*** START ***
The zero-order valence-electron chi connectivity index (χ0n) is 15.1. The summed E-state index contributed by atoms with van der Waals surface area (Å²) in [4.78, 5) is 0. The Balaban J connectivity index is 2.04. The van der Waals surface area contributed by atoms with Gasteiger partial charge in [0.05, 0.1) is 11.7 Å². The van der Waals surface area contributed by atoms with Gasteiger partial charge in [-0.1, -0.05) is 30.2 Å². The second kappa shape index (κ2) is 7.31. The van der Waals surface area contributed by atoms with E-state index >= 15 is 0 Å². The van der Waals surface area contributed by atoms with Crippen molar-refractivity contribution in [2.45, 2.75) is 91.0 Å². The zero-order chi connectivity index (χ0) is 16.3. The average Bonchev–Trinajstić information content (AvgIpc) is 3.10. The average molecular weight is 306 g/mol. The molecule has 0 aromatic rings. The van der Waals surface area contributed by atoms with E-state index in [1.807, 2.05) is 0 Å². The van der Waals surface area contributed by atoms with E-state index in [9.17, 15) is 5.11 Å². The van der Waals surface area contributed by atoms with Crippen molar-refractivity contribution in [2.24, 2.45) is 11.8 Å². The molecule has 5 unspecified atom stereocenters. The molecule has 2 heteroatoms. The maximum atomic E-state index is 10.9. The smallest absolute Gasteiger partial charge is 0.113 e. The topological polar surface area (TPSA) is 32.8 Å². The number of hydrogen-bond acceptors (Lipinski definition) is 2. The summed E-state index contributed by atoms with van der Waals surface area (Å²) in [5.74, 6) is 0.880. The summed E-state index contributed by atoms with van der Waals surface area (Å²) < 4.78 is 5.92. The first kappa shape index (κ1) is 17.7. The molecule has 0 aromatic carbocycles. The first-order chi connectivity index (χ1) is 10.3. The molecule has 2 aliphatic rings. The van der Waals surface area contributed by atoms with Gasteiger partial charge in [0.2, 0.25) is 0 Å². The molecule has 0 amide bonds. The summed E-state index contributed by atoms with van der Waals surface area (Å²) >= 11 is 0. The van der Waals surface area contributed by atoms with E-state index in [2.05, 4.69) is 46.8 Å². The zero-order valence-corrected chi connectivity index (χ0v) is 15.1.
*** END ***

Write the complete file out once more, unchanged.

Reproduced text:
The zero-order valence-electron chi connectivity index (χ0n) is 15.1. The summed E-state index contributed by atoms with van der Waals surface area (Å²) in [4.78, 5) is 0. The Balaban J connectivity index is 2.04. The van der Waals surface area contributed by atoms with Gasteiger partial charge in [0.05, 0.1) is 11.7 Å². The van der Waals surface area contributed by atoms with Gasteiger partial charge in [-0.1, -0.05) is 30.2 Å². The second kappa shape index (κ2) is 7.31. The van der Waals surface area contributed by atoms with E-state index >= 15 is 0 Å². The van der Waals surface area contributed by atoms with Crippen molar-refractivity contribution in [2.45, 2.75) is 91.0 Å². The zero-order chi connectivity index (χ0) is 16.3. The average Bonchev–Trinajstić information content (AvgIpc) is 3.10. The average molecular weight is 306 g/mol. The molecule has 0 aromatic rings. The van der Waals surface area contributed by atoms with E-state index in [1.807, 2.05) is 0 Å². The van der Waals surface area contributed by atoms with E-state index in [9.17, 15) is 5.11 Å². The van der Waals surface area contributed by atoms with Crippen molar-refractivity contribution in [2.24, 2.45) is 11.8 Å². The molecule has 5 unspecified atom stereocenters. The molecule has 2 heteroatoms. The maximum atomic E-state index is 10.9. The smallest absolute Gasteiger partial charge is 0.113 e. The topological polar surface area (TPSA) is 32.8 Å². The number of hydrogen-bond acceptors (Lipinski definition) is 2. The summed E-state index contributed by atoms with van der Waals surface area (Å²) in [5.74, 6) is 0.880. The summed E-state index contributed by atoms with van der Waals surface area (Å²) < 4.78 is 5.92. The first kappa shape index (κ1) is 17.7. The molecule has 0 aromatic carbocycles. The first-order chi connectivity index (χ1) is 10.3. The molecule has 2 aliphatic rings. The van der Waals surface area contributed by atoms with Gasteiger partial charge in [0.2, 0.25) is 0 Å². The molecule has 0 amide bonds. The summed E-state index contributed by atoms with van der Waals surface area (Å²) >= 11 is 0. The van der Waals surface area contributed by atoms with E-state index in [2.05, 4.69) is 46.8 Å². The zero-order valence-corrected chi connectivity index (χ0v) is 15.1.